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Needed: A Remythologised Missiology for the 21st Century
One More Reason We Need Crosscultural Theological Conversations
Welcome to my newsletter, “Global Witness, Globally Reimagined,” where I dream about mission in a postcolonial world. Every week, I share one thought that has spoken to me in the week, a resource I trust will be helpful to you, and three exciting quotes about mission. I pray one of these will energise you in the coming week.
1. Thought I Can’t Shake Off
Last week, I started a conversation about the need for cross-cultural theological conversations. I was reminded of a story that I enjoyed talking to John Mbiti about. Back in 1974, he wrote in a paper entitled, “Theological Impotence and the Universality of the Church,” in which he told a fictitious yet heartbreaking story of a young African PhD graduate in theology who returns home after many years of study abroad.
While pursuing his educational endeavours overseas, he learned German, Greek, French, Latin, Hebrew, in addition to English, church history, systematics, homiletics, exegesis and pastoralia, as parts of the requirements for his degree. He was anxious to reach home as soon as possible, and he was glad to pay excess baggage, which, after all, consisted of the Bible in the various languages he had learned, plus Bultmann, Barth, Bonhoeffer, Brunner, Buber, Cone, Küng, Moltmann, Niebuhr, Tillich, and many more. At home, relatives, neighbours, old friends, dancers, musicians, drums, dogs, cats, all gathered to welcome him back. He is the hope of their small but fast-growing church. People bear with him patiently as he struggles to speak his own language, as occasionally he seeks the help of an interpreter from English.
Suddenly there is a shriek. Someone has fallen to the ground. It is his older sister, now a married woman with six children and still going strong. He rushes to her. People make room for him, and watch him. “Let’s take her to the hospital,” he calls urgently. They are stunned. He becomes quiet. They all look at him bending over her. Why doesn’t somebody respond to his advice? Finally, a schoolboy says, “Sir, the nearest hospital is fifty miles away, and there are few buses that go there.” Someone else says, “She is possessed. Hospitals will not cure her!” The chief says to him, “You have been studying theology overseas for ten years. Now help your sister. She is troubled by the spirit of her great aunt.” He looks around. Slowly he goes to get Bultmann, looks at the index, finds what he wants, and reads again about spirit possession in the New Testament. Of course, he gets his answer: Bultmann has demythologized it. He insists that his sister is not possessed. The people shout, “Help your sister; she is possessed!” He shouts back, “But Bultmann has demythologized demon possession!”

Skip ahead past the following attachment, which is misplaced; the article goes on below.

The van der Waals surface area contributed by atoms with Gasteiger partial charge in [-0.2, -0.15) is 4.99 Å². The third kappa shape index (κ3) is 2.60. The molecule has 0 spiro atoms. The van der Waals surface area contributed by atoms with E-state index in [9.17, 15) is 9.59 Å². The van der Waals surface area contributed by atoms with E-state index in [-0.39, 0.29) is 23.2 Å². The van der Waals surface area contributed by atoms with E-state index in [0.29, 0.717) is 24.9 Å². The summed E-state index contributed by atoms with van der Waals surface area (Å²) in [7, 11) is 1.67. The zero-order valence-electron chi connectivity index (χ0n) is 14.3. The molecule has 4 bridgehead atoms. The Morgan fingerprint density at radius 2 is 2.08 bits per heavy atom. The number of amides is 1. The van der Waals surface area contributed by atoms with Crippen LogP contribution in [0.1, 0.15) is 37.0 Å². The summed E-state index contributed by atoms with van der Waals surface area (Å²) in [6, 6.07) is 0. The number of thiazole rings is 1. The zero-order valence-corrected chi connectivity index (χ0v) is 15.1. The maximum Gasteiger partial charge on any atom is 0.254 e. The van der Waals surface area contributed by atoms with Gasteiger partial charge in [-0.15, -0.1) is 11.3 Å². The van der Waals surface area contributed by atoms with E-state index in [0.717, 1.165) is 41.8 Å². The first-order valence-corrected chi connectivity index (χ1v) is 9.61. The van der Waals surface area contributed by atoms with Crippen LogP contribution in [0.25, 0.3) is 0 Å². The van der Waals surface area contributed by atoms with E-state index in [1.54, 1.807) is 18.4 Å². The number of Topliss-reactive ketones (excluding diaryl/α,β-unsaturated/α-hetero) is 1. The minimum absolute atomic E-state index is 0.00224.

There is a lot I could say about this, but I am out of space. So I will say two things. First, to a considerable extent, this is still the state of affairs in a lot of our theological education, especially for us in Latin America, Africa, and Asia. (The bishop I quoted last week was not too wrong). Second, I dread to imagine the impact of a demythologised missiology in the world and I wonder if it is possible to remythologise it for the religious world of the 21st century.
2. Resources I am Enjoying
Still on practical considerations for planting or evolving a monocultural into a multicultural church, on this church planting podcast, host Greg Nettle welcomes Chip Freed of Garfield Memorial Church, Ohio. Reflecting on his own journey, Freed shares insights that have helped him lead a two-hundred-person homogenous church in 2004 to transform into a one-thousand-two-hundred multicultural congregation today. Importantly, Freed notes that intentionality is critical in helping a church become multicultural. Moreover, the church, both its leaders and lay members, must “be comfortable with being uncomfortable.” This must be the posture and culture of the church that even new additions must easily see and be integrated into.
3. Quotes I am Pondering
Biblically speaking, God is a God of life and to believe in God is to participate in the life-giving activity of God. Mission is the endeavour of the Christian community in celebrating and enhancing God’s gift of life. — Samuel Ngun Ling
The Bible gives account of the fact that a certain kinship exists between the divine Spirit and the human spirit and that the mission of the Spirit is grounded on this kinship. By indwelling, influencing, inspiring, and vivifying humans and the whole of creation, the divine Spirit engages in mission. — Christina Manohar
The Trinity exemplifies perfectly how diversity and unity can come together. The Trinity strongly directs us to see that the one gospel can be expressed in different forms in different cultures without losing the essence of the gospel (contextualisation or enculturation), and that churches from different cultures can genuinely commune with one another by participating in the Trinitarian life through worship and concerted service. — Damon W. K. So
I pray that you will be faithful to the mission God has for you this week.